How The Beatles Trampled a Singing Nun on Their Way to the Top
Sister Smile, a.k.a. the Singing Nun, held the top spot on the charts prior to the Fab Four's explosion onto the American music scene.
Editor's note: Since Oct. 6, 2012 (the 50th anniversary of the release of the Beatles' debut album Love Me Do), we've been on a half-century celebration cycle in which we are scheduled to relive every Beatles innovation, every release of the Beatles' landmark career in real time, right until the inevitable 50th anniversary of their breakup in 2020. But what other long-forgotten anniversaries are being overshadowed by the Fab Four (Again?) To answer that question, we present this series: The 50th Anniversary of Something Else.
Fifty years and three months after their arrival on these shores, we were still being sovereignly ruled over in the pop charts by the Beatles, a domination so across-the-board that it may be impossible to understand by today's music-devaluing standards. Generations X, Y, and Z only have to look at Donald Sterling's racist monopolization of our news cycle to find a comparable blackout (no pun intended) of other concurrent events.
When Capitol Records finally decided to release a Beatles album stateside in January 1964, the resulting Meet the Beatles spent 11 weeks at No. 1, knocking the previous long playing chart-topper The Singing Nun off its pious perch. Prior to the Beatles' appearance on the Ed Sullivan Show, Sœur Sourire (or Sister Smile, as her nunny name translates from its Belgian origin) was one of Ed's most popular imports, discounting Topo Gigio and the Moscow State Circus' dancing bear. During the brain-dead months following the JFK assassination, light musical fare like The Singing Nun's No. 1 hit "Dominique" was about the only madrigal traumatized Americans could handle.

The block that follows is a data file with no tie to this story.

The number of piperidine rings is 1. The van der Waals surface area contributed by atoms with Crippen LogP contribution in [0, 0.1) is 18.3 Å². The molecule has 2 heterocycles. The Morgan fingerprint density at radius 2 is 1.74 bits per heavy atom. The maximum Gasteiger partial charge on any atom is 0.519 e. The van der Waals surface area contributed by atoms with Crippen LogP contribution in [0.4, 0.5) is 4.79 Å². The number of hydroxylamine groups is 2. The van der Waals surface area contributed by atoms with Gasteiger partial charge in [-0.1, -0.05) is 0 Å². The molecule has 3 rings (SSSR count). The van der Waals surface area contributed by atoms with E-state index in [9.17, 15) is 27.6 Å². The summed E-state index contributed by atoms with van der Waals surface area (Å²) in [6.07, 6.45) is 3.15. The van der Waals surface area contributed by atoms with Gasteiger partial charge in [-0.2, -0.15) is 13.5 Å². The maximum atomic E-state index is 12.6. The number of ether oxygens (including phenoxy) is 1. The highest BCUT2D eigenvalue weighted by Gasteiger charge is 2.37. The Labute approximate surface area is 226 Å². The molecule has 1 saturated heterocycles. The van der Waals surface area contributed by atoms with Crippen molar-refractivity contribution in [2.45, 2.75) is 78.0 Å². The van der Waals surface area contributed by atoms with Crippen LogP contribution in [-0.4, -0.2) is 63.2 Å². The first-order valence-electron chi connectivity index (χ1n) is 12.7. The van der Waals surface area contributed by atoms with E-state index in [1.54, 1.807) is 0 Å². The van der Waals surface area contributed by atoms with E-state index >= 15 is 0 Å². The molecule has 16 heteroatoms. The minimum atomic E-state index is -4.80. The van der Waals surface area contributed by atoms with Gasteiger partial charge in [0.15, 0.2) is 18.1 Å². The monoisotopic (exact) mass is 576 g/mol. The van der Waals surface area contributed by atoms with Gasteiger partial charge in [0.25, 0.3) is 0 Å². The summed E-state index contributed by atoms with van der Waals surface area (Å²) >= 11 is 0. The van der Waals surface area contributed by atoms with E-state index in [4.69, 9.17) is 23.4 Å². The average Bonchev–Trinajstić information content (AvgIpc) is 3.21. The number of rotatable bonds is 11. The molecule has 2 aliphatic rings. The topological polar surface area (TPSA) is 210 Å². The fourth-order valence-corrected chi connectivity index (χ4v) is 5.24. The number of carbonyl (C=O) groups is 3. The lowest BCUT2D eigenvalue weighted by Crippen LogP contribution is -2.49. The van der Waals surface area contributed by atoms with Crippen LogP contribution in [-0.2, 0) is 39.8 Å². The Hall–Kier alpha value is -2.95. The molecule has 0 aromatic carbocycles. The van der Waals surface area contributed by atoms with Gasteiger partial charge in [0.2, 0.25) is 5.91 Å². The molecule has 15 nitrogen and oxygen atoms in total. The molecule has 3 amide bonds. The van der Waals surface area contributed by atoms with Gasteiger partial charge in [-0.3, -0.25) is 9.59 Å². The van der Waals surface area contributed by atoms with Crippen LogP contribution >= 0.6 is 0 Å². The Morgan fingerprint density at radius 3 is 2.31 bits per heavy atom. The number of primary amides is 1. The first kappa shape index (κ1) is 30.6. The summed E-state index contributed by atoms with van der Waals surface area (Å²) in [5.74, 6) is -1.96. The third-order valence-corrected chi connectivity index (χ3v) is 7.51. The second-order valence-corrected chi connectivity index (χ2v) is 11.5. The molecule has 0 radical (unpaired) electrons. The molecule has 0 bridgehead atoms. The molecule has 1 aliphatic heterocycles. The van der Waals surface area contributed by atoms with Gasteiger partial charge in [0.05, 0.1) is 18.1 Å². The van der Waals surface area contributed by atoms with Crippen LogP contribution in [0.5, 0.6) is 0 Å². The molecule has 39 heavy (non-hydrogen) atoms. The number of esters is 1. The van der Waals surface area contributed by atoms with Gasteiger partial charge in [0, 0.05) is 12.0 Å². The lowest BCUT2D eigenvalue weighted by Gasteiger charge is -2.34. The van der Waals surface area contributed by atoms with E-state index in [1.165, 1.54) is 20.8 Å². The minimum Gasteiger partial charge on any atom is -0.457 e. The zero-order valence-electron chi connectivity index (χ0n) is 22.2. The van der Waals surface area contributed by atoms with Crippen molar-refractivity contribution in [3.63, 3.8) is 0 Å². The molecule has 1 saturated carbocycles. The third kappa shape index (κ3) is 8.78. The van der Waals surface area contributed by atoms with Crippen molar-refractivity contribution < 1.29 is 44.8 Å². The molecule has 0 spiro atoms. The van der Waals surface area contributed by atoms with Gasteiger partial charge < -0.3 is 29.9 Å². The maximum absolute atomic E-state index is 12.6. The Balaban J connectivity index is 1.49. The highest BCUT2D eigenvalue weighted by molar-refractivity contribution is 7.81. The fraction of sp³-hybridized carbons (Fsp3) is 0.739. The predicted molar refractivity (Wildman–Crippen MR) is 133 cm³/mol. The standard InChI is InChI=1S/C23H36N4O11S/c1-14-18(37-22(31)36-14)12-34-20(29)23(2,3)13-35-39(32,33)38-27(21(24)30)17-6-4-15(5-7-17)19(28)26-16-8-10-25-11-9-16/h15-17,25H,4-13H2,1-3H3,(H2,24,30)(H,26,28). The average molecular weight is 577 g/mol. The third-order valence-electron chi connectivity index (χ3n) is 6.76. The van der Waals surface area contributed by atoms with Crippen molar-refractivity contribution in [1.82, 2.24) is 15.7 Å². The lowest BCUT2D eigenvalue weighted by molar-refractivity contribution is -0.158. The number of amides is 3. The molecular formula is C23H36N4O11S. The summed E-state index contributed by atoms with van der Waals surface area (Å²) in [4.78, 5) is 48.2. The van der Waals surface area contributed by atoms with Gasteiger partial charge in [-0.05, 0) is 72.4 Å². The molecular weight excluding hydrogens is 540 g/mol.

But even The Singing Nun with friends presumably in high places could not handle the bigger-than-Christ onslaught of Beatlemania. When the Beatles' British debut album Please Please Me and the band's first three singles were rejected by the fools at Capitol Records the year prior, the ensuing 16 tracks were licensed to the Chicago-based, black-owned Vee Jay Records label. Despite this early vote of confidence, Vee Jay had no success with any Beatles recording prior to Capitol's $40,000 publicity campaign on behalf of its "new" act. The Please Please Me album, now rechristened Introducing the Beatles by Vee Jay, zoomed up the charts and nestled itself behind Meet the Beatles, knocking down the singing nun, Sister Smile, who had dominated the album charts for nine weeks, almost to the day the Beatles appeared on The Ed Sullivan Show.
After that, things didn't end too divinely for Jeanine Deckers, Sister Smile's real name. (She was also known as the Singing Nun.) Even someone who had taken a vow of poverty was not prepared for the pittance she was getting from her record label. After a film about her life story starring Debbie Reynolds was released in 1965, she was forced out of her convent by her superiors, who clashed over "musical differences." Prevented from recording as either The Singing Nun or Sister Smile, the desperate Dominican was reduced to recording a disco version of Dominique in 1982.
Sadly, she and her partner of 10 years Annie Pécher both committed suicide by overdosing on barbiturates in 1985, having already recorded a song called "Sister Smile is Dead." I say sadly because none of this was made into a film also starring Debbie Reynolds.